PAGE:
It is to the film's immeasurable credit that we never have even a moment's suspicion that Glen is going to be so transformed by love that he chooses to stay in England, or that Russell will spontaneously buy a ticket and fly overseas himself. They are simply not the kind of people who do that, and since Weekend is above all things else an exercise in getting to know exactly what kind of people these are, the fact that this will end tragically is encoded right into its bones. The characters don't spend a great deal of time dwelling on this timeframe, but Haigh introduces it in such a way, and then builds the remainder of his film as to emphasise the passage of hours, that we can hardly be aware of anything else, and much of the 97 minutes of Weekend feel like a timebomb counting down with cartoon ticking noises. And that, in turn, lends a sense of horrifying urgency to all of Russell and Glen's conversations, which cover a lot of topics under the broad umbrella of "how people relate": Glen slams Russell for being ashamed of his identity, Russell prods at Glen's reasons for being so spooked by romantic feelings. Jokes are traded, secrets and fears are exposed, and sometimes, the film manages the breathtaking achievement of depicting in completely persuasive terms the warm pleasure of being alone with somebody you enjoy being alone with, and not feeling the need to say much of anything at all. And as I say, the ticking-clock scenario that forms the film's only real narrative spine heightens all of it and makes us hang on every word and every gesture.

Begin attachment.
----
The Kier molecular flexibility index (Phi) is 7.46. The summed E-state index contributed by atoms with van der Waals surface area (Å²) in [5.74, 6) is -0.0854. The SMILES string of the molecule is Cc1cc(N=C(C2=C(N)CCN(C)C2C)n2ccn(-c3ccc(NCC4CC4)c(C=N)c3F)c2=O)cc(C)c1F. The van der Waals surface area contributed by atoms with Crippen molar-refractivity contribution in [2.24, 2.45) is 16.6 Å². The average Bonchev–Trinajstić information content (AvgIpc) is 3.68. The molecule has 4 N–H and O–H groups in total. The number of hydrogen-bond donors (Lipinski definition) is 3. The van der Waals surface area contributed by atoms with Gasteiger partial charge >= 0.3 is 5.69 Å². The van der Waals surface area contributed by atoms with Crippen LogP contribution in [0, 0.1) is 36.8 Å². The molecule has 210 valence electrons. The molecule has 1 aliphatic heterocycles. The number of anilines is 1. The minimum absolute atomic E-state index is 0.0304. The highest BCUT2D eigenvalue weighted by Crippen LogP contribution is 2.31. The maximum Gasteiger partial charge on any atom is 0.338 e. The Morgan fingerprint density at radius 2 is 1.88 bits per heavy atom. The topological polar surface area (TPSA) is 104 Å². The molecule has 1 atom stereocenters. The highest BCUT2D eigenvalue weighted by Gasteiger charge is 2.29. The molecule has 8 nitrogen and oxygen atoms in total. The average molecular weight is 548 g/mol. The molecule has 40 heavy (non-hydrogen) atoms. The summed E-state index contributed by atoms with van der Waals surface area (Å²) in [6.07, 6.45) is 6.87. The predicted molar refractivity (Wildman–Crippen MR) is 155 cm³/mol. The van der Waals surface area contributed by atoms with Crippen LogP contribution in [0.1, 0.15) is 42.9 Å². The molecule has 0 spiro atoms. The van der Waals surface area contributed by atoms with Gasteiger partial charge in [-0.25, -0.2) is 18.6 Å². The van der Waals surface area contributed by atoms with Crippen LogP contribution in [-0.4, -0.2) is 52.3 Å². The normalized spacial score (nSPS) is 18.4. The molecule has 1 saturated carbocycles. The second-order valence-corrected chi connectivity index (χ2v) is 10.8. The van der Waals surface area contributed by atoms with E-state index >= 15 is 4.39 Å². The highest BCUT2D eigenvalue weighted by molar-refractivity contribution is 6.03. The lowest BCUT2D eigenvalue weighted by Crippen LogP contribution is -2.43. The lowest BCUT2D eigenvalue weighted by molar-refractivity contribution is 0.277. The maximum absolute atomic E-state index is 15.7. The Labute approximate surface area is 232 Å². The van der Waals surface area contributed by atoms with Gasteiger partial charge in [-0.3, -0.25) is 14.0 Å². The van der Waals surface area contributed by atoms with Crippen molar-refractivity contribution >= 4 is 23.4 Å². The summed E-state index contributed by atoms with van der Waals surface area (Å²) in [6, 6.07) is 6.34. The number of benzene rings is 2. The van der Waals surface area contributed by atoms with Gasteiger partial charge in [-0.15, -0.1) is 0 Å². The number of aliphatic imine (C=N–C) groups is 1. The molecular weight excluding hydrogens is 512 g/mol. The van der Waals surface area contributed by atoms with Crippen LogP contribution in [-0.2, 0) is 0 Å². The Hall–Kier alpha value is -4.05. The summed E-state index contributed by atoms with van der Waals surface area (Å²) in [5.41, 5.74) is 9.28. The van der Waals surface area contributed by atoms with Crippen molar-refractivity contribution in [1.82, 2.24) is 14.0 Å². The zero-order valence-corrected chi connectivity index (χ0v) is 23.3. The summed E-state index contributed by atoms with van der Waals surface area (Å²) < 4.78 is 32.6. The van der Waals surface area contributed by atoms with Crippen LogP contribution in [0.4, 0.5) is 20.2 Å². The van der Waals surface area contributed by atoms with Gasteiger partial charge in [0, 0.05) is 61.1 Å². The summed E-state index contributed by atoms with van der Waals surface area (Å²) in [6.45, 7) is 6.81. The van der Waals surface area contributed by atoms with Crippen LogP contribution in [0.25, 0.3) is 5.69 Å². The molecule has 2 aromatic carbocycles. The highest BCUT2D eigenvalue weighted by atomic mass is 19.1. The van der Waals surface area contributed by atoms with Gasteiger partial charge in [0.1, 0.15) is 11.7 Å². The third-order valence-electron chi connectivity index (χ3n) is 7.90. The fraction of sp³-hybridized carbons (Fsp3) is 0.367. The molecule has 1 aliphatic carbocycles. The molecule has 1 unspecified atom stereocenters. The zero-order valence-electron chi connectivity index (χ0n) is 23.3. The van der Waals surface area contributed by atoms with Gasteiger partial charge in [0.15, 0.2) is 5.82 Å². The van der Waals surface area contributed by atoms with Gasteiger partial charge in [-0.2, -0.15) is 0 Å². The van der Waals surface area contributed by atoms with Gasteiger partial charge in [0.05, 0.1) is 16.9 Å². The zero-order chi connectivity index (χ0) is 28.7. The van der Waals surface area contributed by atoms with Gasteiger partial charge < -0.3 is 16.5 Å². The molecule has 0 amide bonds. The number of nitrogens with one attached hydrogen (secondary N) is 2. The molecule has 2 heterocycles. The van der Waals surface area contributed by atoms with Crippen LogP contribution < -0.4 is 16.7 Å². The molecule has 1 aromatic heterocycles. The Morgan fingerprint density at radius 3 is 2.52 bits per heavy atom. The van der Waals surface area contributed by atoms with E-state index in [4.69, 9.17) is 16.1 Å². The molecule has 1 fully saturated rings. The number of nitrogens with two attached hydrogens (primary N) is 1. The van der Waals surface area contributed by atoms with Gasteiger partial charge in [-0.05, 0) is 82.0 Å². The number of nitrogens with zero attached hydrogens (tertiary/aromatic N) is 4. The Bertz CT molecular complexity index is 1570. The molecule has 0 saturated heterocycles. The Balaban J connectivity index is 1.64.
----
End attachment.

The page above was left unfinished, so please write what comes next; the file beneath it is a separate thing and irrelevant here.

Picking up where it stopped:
All of this is very lovely, stripped-down filmmaking paired with two damn devastating performances - not since Ryan Gosling and Michelle Williams had their emotionally apocalyptic pas de deux in last year's Blue Valentine has any film about people navigating the complexities of love boasted such convincing actors - with everything extraneous to the central situation carved away. One could be slightly disappointed that it doesn't have a slightly more robust cinematic style beneath it all - and by "one could be", I obviously mean "I am" - but even if the filmmaking is invisible, it's precise and thoughtful (the opening and closing shots are immaculate bookends that silently drop us into the characters' lives and then just as silently take us back out), and the point is clearly that too much style, like too much writing, would get in the way of the actual movie: how two men connect with one another, and it how it makes them feel good, then sad, then happily bittersweet. This is character- and emotion-driven cinema at its purest and densest and most haunting.